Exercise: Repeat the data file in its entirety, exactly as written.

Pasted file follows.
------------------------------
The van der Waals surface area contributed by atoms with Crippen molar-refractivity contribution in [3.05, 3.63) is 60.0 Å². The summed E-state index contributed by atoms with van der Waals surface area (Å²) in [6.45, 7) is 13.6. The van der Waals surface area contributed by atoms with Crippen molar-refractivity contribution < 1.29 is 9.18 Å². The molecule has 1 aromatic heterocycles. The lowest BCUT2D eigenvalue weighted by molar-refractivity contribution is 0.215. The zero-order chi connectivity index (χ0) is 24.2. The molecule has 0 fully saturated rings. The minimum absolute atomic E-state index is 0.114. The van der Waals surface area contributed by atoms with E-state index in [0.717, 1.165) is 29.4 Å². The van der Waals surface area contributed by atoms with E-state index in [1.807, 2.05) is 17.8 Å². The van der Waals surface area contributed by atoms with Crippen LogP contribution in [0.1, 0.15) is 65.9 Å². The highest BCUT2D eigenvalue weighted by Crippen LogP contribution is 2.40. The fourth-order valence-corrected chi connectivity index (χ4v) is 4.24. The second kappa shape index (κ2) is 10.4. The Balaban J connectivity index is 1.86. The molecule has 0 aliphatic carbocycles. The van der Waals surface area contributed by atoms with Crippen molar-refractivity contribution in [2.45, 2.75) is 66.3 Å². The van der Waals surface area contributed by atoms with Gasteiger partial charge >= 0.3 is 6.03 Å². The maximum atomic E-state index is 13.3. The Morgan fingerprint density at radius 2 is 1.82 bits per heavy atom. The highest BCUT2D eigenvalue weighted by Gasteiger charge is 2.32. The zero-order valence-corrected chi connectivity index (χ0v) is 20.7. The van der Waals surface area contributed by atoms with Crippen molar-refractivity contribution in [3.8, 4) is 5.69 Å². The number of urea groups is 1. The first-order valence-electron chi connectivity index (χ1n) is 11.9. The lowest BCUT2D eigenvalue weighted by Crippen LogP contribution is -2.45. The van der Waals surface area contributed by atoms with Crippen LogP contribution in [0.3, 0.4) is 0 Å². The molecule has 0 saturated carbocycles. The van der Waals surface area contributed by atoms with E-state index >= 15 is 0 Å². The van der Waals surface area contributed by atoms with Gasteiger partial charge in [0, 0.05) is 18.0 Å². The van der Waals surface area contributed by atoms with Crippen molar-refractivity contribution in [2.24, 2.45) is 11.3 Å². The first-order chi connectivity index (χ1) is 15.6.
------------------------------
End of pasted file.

The van der Waals surface area contributed by atoms with Crippen molar-refractivity contribution in [3.05, 3.63) is 60.0 Å². The summed E-state index contributed by atoms with van der Waals surface area (Å²) in [6.45, 7) is 13.6. The van der Waals surface area contributed by atoms with Crippen molar-refractivity contribution < 1.29 is 9.18 Å². The molecule has 1 aromatic heterocycles. The lowest BCUT2D eigenvalue weighted by molar-refractivity contribution is 0.215. The zero-order chi connectivity index (χ0) is 24.2. The molecule has 0 fully saturated rings. The minimum absolute atomic E-state index is 0.114. The van der Waals surface area contributed by atoms with E-state index in [0.717, 1.165) is 29.4 Å². The van der Waals surface area contributed by atoms with E-state index in [1.807, 2.05) is 17.8 Å². The van der Waals surface area contributed by atoms with Crippen LogP contribution in [0.1, 0.15) is 65.9 Å². The highest BCUT2D eigenvalue weighted by Crippen LogP contribution is 2.40. The fourth-order valence-corrected chi connectivity index (χ4v) is 4.24. The second kappa shape index (κ2) is 10.4. The Balaban J connectivity index is 1.86. The molecule has 0 aliphatic carbocycles. The van der Waals surface area contributed by atoms with Crippen molar-refractivity contribution in [2.45, 2.75) is 66.3 Å². The van der Waals surface area contributed by atoms with Gasteiger partial charge >= 0.3 is 6.03 Å². The maximum atomic E-state index is 13.3. The Morgan fingerprint density at radius 2 is 1.82 bits per heavy atom. The highest BCUT2D eigenvalue weighted by Gasteiger charge is 2.32. The zero-order valence-corrected chi connectivity index (χ0v) is 20.7. The van der Waals surface area contributed by atoms with Crippen molar-refractivity contribution in [3.8, 4) is 5.69 Å². The number of urea groups is 1. The first-order valence-electron chi connectivity index (χ1n) is 11.9. The lowest BCUT2D eigenvalue weighted by Crippen LogP contribution is -2.45. The van der Waals surface area contributed by atoms with Crippen LogP contribution in [0.3, 0.4) is 0 Å². The molecule has 0 saturated carbocycles. The van der Waals surface area contributed by atoms with E-state index >= 15 is 0 Å². The van der Waals surface area contributed by atoms with Gasteiger partial charge in [0, 0.05) is 18.0 Å². The van der Waals surface area contributed by atoms with Crippen molar-refractivity contribution in [2.24, 2.45) is 11.3 Å². The first-order chi connectivity index (χ1) is 15.6.